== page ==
It's never to early to not make poor life choices.

But the world is full of people who realize that after they jump into the enclosure to pet the polar bears.

We call these people "examples".
And if fortune smiles on their efforts, we call them Darwin Award Winners, First Class (no offspring).
Because those genes aren't going to cull themselves.


Arthur Sido said...

It wouldn't fix all of our problems, but if we stopped trying to insulate people from the consequences of their poor decisions and/or poor genetic material it would go a long way toward righting the ship. Applies equally to our own country and to foreign nations (see: Haiti)

Borepatch said...

Or said more succinctly:

Yeah, yeah - who am *I* to point out succinctness ...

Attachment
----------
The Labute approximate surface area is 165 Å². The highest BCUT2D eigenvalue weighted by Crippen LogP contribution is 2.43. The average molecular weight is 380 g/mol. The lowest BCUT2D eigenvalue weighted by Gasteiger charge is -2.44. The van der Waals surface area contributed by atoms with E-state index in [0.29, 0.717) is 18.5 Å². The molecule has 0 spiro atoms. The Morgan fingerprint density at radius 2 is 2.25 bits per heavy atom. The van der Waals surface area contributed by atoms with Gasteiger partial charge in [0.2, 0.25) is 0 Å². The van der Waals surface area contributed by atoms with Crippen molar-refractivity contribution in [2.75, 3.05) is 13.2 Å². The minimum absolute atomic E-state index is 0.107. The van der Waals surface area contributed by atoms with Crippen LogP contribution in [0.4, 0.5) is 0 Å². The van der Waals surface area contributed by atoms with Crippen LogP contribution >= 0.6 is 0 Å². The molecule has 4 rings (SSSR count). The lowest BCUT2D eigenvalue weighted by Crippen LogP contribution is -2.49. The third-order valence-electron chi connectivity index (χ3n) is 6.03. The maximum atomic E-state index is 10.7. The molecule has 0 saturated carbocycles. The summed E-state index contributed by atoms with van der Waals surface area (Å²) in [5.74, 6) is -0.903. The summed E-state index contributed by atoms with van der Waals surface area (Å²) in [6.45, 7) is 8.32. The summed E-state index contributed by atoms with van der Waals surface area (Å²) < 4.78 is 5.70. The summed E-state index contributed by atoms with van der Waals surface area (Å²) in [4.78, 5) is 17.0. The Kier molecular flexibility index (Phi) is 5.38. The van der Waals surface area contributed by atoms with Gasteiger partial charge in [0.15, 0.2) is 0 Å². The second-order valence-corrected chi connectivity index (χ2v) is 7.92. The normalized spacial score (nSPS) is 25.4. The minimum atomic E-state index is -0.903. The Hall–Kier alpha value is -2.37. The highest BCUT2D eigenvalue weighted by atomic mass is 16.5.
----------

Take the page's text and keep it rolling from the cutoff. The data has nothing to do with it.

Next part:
Anonymous said...

I also say this. I thrive in being boring ie thrifty. Live modestly but with good quality fresh food, no extravagant shopping, keep healthy hours, exercise, work, save, watch the rain and sunrise and listen to the birds and wind and enjoy time with family, contribute to community. It makes us rich in soul and, it would seem, happier than many a Hollywood type.

Old NFO said...

Gotta agree with Arthur!

Anonymous said...

Pain is the great teacher and stupid needs to hurt or we never learn. One of my most vivid memories as a very young child was my parents both telling me to quit fucking around with a lighted electrical switch but despite all the warnings, all the hand slapping, the spanking and stern talking to I just wouldn't learn. I simply loved screwing and unscrewing the little bulb. Finally I managed to put a dose of 120 volt current into my toddler fingertip and I was introduced to the magic that is electricity. Not only that but it made a dandy little blister on my finger that hurt for what seemed ages but I finally learned.